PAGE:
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|Melbourne Polytechnic, Australia|
|ScientificTracks Abstracts: J Fisheries Livest Prod|
|The issue of the salinization of Australia’s inland ground water is a recurring and major environmental problem that is often the result of previous uses of the land for agricultural purposes and the use of certain irrigation practices. Inundation of land by saline water for long periods leads to its percolation into the surrounding soils, resulting in altered soil chemistry. Prolonged inundation inhibits the fixation of free nitrogen and halts mineralization, thus impairing soil fertility within a few years. The elevation of a water table that features increased salinity levels (sometimes approaching or even exceeding that of seawater) means that while the environmental ramifications are potentially massive (and include crop damage), it is also true that such waters are an untapped and largely unexplored aquatic resource. It is true that such inland areas present a wonderful opportunity to farm a variety of fish, molluscs and crustaceans (an opportunity that has thus far been realised on a relatively very small scale), but there is no doubt considerable scope to grow microalgae, which underpin the bottom of the food chain in aquatic systems and have an enormous number of potential uses. Microalgae are potentially ideal candidates for remediation of these salt affected soil and lands. Microalgae can be deployed for bioremediation at sites with highly variable salinities, without significant effects on end-product potential.|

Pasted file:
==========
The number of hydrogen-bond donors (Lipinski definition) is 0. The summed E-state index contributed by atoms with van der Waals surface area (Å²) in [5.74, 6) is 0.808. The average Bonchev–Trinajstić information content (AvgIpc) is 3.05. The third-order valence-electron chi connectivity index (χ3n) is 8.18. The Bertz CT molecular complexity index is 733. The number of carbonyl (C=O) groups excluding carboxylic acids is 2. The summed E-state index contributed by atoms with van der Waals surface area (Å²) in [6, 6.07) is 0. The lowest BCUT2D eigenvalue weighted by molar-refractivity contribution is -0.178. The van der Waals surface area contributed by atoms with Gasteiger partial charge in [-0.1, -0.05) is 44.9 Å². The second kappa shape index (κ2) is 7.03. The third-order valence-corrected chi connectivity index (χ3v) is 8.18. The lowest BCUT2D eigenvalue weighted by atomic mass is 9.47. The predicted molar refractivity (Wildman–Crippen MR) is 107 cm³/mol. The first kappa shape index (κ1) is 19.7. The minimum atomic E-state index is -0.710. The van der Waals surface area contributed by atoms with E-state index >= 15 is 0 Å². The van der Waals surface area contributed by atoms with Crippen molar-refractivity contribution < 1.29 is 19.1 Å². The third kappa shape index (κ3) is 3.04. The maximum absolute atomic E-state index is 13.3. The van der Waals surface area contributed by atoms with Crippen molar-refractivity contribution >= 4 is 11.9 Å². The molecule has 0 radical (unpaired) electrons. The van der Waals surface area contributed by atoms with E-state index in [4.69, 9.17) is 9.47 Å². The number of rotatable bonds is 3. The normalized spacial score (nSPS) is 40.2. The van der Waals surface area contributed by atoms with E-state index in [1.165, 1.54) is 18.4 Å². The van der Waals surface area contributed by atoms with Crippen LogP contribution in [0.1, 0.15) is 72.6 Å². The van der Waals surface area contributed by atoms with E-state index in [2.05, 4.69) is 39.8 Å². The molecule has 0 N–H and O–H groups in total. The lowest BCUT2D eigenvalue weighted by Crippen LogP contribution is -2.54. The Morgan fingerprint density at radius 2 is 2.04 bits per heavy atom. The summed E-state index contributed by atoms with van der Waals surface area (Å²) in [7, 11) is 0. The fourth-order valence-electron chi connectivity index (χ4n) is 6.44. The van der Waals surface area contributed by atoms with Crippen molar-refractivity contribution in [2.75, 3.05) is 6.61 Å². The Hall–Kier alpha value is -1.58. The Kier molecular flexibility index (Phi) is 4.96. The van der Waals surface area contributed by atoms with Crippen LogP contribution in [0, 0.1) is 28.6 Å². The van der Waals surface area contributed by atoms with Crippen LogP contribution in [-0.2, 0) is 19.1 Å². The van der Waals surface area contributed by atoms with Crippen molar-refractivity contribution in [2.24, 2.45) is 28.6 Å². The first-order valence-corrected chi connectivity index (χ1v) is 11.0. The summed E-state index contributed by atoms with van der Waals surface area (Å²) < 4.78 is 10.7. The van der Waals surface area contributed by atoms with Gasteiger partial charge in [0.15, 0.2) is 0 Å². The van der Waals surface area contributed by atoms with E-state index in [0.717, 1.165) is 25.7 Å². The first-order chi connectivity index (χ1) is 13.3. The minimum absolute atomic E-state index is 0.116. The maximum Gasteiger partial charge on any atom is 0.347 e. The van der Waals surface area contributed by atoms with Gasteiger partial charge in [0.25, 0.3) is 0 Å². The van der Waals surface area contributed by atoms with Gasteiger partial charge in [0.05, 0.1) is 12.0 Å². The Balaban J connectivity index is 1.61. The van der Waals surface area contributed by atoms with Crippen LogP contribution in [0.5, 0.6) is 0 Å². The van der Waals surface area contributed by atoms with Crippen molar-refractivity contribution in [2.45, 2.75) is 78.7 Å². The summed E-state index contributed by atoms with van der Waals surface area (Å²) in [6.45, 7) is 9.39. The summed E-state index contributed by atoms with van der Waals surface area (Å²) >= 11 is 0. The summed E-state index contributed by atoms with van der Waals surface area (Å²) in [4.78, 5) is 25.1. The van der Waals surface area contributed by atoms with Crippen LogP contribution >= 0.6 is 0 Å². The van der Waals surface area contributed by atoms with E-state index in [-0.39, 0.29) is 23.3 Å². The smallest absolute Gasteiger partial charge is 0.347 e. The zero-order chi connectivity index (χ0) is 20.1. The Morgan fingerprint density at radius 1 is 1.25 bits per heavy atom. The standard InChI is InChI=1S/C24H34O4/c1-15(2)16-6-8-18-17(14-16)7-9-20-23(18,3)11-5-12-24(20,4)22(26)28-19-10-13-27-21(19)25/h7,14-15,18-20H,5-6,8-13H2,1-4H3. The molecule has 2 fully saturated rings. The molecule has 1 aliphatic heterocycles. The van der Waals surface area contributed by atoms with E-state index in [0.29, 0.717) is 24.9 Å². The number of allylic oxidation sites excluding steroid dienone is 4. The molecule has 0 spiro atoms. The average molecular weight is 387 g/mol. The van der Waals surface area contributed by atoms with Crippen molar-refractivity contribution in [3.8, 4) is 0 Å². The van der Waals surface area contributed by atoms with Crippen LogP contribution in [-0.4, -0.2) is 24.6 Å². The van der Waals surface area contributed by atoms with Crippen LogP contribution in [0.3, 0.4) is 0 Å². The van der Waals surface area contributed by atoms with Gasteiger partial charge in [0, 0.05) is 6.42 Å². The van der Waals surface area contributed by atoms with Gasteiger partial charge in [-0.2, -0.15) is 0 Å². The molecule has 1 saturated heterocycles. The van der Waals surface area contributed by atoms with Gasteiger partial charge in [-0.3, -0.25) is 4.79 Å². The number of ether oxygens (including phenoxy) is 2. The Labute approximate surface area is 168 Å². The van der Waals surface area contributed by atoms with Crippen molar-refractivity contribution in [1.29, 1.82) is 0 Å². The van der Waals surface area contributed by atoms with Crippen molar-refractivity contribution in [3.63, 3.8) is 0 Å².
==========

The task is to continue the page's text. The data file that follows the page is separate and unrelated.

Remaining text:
Sadiqul Awal has completed his PhD from Deakin University, Victoria, Australia. He is currently working as a Lecturer at Melbourne Polytechnic, Victoria, Australia. He has published more than 20 papers in reputed journals and has been serving as Reviewer in many journals. His reserach interest is in aquaculture in inland ground saline water, microalgae, and estuarine environmental management.
Email: [email protected]
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